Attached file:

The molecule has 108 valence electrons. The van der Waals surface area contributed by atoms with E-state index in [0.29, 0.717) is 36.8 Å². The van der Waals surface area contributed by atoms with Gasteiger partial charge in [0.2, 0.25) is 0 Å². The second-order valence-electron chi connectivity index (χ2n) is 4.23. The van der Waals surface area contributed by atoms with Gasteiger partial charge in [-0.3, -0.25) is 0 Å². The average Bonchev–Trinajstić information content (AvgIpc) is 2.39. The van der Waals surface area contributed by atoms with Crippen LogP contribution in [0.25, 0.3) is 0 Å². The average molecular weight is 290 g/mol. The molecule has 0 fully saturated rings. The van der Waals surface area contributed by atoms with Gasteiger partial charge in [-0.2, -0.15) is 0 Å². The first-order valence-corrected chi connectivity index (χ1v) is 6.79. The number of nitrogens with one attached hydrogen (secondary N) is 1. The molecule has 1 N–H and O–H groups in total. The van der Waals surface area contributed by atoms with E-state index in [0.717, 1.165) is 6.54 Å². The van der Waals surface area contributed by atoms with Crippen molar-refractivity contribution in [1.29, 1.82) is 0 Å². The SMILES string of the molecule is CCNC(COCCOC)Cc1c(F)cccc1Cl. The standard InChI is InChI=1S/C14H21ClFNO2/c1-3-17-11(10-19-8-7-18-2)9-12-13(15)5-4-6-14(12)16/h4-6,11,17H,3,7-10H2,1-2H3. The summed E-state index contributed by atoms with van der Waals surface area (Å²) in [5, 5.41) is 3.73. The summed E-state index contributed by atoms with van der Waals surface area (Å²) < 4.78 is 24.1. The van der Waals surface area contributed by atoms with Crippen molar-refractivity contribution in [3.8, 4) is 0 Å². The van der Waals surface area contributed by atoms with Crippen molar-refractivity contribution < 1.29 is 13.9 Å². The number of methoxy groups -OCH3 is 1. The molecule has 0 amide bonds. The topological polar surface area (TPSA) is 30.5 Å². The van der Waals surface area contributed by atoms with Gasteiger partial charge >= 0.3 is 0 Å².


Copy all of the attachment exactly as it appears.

The molecule has 108 valence electrons. The van der Waals surface area contributed by atoms with E-state index in [0.29, 0.717) is 36.8 Å². The van der Waals surface area contributed by atoms with Gasteiger partial charge in [0.2, 0.25) is 0 Å². The second-order valence-electron chi connectivity index (χ2n) is 4.23. The van der Waals surface area contributed by atoms with Gasteiger partial charge in [-0.3, -0.25) is 0 Å². The average Bonchev–Trinajstić information content (AvgIpc) is 2.39. The van der Waals surface area contributed by atoms with Crippen LogP contribution in [0.25, 0.3) is 0 Å². The average molecular weight is 290 g/mol. The molecule has 0 fully saturated rings. The van der Waals surface area contributed by atoms with Gasteiger partial charge in [-0.2, -0.15) is 0 Å². The first-order valence-corrected chi connectivity index (χ1v) is 6.79. The number of nitrogens with one attached hydrogen (secondary N) is 1. The molecule has 1 N–H and O–H groups in total. The van der Waals surface area contributed by atoms with E-state index in [0.717, 1.165) is 6.54 Å². The van der Waals surface area contributed by atoms with Crippen molar-refractivity contribution in [1.29, 1.82) is 0 Å². The SMILES string of the molecule is CCNC(COCCOC)Cc1c(F)cccc1Cl. The standard InChI is InChI=1S/C14H21ClFNO2/c1-3-17-11(10-19-8-7-18-2)9-12-13(15)5-4-6-14(12)16/h4-6,11,17H,3,7-10H2,1-2H3. The summed E-state index contributed by atoms with van der Waals surface area (Å²) in [5, 5.41) is 3.73. The summed E-state index contributed by atoms with van der Waals surface area (Å²) < 4.78 is 24.1. The van der Waals surface area contributed by atoms with Crippen molar-refractivity contribution in [3.8, 4) is 0 Å². The van der Waals surface area contributed by atoms with Crippen molar-refractivity contribution < 1.29 is 13.9 Å². The number of methoxy groups -OCH3 is 1. The molecule has 0 amide bonds. The topological polar surface area (TPSA) is 30.5 Å². The van der Waals surface area contributed by atoms with Gasteiger partial charge >= 0.3 is 0 Å².